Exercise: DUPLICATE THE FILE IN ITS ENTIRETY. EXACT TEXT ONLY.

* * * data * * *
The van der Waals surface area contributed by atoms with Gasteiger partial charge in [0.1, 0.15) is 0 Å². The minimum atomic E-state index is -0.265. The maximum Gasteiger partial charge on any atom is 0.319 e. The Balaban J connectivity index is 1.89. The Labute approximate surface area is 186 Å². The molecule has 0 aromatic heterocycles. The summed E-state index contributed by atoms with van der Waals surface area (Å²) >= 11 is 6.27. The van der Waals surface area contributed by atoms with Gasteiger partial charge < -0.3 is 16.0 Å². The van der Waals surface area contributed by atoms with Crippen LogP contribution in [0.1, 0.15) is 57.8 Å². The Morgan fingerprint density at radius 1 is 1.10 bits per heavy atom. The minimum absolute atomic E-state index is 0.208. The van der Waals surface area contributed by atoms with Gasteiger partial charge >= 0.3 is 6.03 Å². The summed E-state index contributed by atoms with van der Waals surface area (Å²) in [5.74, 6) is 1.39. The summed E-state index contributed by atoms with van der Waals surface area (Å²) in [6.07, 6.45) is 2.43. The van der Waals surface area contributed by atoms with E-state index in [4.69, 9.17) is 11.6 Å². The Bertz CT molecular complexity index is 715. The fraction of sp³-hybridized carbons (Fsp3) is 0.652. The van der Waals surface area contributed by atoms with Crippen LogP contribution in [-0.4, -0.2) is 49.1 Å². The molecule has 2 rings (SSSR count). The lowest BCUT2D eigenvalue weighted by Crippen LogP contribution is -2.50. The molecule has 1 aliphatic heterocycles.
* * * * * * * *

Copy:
The van der Waals surface area contributed by atoms with Gasteiger partial charge in [0.1, 0.15) is 0 Å². The minimum atomic E-state index is -0.265. The maximum Gasteiger partial charge on any atom is 0.319 e. The Balaban J connectivity index is 1.89. The Labute approximate surface area is 186 Å². The molecule has 0 aromatic heterocycles. The summed E-state index contributed by atoms with van der Waals surface area (Å²) >= 11 is 6.27. The van der Waals surface area contributed by atoms with Gasteiger partial charge < -0.3 is 16.0 Å². The van der Waals surface area contributed by atoms with Crippen LogP contribution in [0.1, 0.15) is 57.8 Å². The Morgan fingerprint density at radius 1 is 1.10 bits per heavy atom. The minimum absolute atomic E-state index is 0.208. The van der Waals surface area contributed by atoms with Gasteiger partial charge >= 0.3 is 6.03 Å². The summed E-state index contributed by atoms with van der Waals surface area (Å²) in [5.74, 6) is 1.39. The summed E-state index contributed by atoms with van der Waals surface area (Å²) in [6.07, 6.45) is 2.43. The van der Waals surface area contributed by atoms with E-state index in [4.69, 9.17) is 11.6 Å². The Bertz CT molecular complexity index is 715. The fraction of sp³-hybridized carbons (Fsp3) is 0.652. The van der Waals surface area contributed by atoms with Crippen LogP contribution in [-0.4, -0.2) is 49.1 Å². The molecule has 2 rings (SSSR count). The lowest BCUT2D eigenvalue weighted by Crippen LogP contribution is -2.50. The molecule has 1 aliphatic heterocycles.